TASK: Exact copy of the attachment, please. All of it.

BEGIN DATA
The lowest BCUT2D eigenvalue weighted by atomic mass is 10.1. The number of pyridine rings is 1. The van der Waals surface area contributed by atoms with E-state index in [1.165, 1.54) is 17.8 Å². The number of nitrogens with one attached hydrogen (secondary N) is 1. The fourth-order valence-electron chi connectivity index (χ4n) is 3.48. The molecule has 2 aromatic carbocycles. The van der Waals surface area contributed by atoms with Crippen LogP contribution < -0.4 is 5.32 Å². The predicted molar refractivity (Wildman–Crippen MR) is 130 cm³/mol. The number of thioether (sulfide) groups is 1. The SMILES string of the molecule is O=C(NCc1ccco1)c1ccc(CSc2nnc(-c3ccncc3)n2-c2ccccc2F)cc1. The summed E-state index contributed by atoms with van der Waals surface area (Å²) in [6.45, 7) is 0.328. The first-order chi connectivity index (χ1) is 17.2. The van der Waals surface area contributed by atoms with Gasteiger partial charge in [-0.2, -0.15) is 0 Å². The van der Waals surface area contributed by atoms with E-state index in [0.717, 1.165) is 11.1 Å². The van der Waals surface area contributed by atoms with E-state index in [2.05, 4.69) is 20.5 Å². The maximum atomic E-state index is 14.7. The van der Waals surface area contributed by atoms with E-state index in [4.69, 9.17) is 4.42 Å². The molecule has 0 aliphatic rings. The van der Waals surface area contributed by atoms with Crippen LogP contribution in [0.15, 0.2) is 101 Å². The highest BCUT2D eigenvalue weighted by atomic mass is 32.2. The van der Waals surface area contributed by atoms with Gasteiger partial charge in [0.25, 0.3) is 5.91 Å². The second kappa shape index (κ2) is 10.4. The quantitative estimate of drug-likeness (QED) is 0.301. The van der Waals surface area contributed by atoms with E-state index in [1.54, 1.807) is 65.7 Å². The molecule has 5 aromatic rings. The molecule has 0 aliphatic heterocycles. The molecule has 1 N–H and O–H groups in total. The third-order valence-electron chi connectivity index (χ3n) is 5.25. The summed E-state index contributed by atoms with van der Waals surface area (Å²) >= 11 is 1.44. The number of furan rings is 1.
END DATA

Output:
The lowest BCUT2D eigenvalue weighted by atomic mass is 10.1. The number of pyridine rings is 1. The van der Waals surface area contributed by atoms with E-state index in [1.165, 1.54) is 17.8 Å². The number of nitrogens with one attached hydrogen (secondary N) is 1. The fourth-order valence-electron chi connectivity index (χ4n) is 3.48. The molecule has 2 aromatic carbocycles. The van der Waals surface area contributed by atoms with Crippen LogP contribution < -0.4 is 5.32 Å². The predicted molar refractivity (Wildman–Crippen MR) is 130 cm³/mol. The number of thioether (sulfide) groups is 1. The SMILES string of the molecule is O=C(NCc1ccco1)c1ccc(CSc2nnc(-c3ccncc3)n2-c2ccccc2F)cc1. The summed E-state index contributed by atoms with van der Waals surface area (Å²) in [6.45, 7) is 0.328. The first-order chi connectivity index (χ1) is 17.2. The van der Waals surface area contributed by atoms with Gasteiger partial charge in [-0.2, -0.15) is 0 Å². The van der Waals surface area contributed by atoms with E-state index in [0.717, 1.165) is 11.1 Å². The van der Waals surface area contributed by atoms with E-state index in [2.05, 4.69) is 20.5 Å². The maximum atomic E-state index is 14.7. The van der Waals surface area contributed by atoms with E-state index in [4.69, 9.17) is 4.42 Å². The molecule has 0 aliphatic rings. The van der Waals surface area contributed by atoms with Crippen LogP contribution in [0.15, 0.2) is 101 Å². The highest BCUT2D eigenvalue weighted by atomic mass is 32.2. The van der Waals surface area contributed by atoms with Gasteiger partial charge in [0.25, 0.3) is 5.91 Å². The second kappa shape index (κ2) is 10.4. The quantitative estimate of drug-likeness (QED) is 0.301. The van der Waals surface area contributed by atoms with E-state index in [1.54, 1.807) is 65.7 Å². The molecule has 5 aromatic rings. The molecule has 0 aliphatic heterocycles. The molecule has 1 N–H and O–H groups in total. The third-order valence-electron chi connectivity index (χ3n) is 5.25. The summed E-state index contributed by atoms with van der Waals surface area (Å²) >= 11 is 1.44. The number of furan rings is 1.